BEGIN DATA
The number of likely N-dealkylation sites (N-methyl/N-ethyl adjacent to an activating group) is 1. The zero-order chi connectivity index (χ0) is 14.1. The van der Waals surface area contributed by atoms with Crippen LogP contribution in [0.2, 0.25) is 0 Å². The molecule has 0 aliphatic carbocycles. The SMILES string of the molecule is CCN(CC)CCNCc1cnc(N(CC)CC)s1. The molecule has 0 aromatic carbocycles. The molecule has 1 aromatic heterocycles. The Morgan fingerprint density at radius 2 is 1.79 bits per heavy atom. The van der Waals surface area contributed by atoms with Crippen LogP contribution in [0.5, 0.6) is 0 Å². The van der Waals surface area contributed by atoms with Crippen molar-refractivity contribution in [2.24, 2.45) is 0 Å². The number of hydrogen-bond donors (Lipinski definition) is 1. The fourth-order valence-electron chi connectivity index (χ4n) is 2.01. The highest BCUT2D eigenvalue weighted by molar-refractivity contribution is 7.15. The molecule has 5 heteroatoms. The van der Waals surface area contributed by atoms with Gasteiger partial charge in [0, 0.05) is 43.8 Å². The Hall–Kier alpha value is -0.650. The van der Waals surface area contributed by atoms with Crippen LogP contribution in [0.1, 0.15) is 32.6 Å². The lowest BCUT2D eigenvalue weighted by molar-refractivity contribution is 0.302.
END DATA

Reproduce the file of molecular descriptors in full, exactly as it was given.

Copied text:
The number of likely N-dealkylation sites (N-methyl/N-ethyl adjacent to an activating group) is 1. The zero-order chi connectivity index (χ0) is 14.1. The van der Waals surface area contributed by atoms with Crippen LogP contribution in [0.2, 0.25) is 0 Å². The molecule has 0 aliphatic carbocycles. The SMILES string of the molecule is CCN(CC)CCNCc1cnc(N(CC)CC)s1. The molecule has 0 aromatic carbocycles. The molecule has 1 aromatic heterocycles. The Morgan fingerprint density at radius 2 is 1.79 bits per heavy atom. The van der Waals surface area contributed by atoms with Crippen LogP contribution in [0.5, 0.6) is 0 Å². The van der Waals surface area contributed by atoms with Crippen molar-refractivity contribution in [2.24, 2.45) is 0 Å². The number of hydrogen-bond donors (Lipinski definition) is 1. The fourth-order valence-electron chi connectivity index (χ4n) is 2.01. The highest BCUT2D eigenvalue weighted by molar-refractivity contribution is 7.15. The molecule has 5 heteroatoms. The van der Waals surface area contributed by atoms with Gasteiger partial charge in [0, 0.05) is 43.8 Å². The Hall–Kier alpha value is -0.650. The van der Waals surface area contributed by atoms with Crippen LogP contribution in [0.1, 0.15) is 32.6 Å². The lowest BCUT2D eigenvalue weighted by molar-refractivity contribution is 0.302.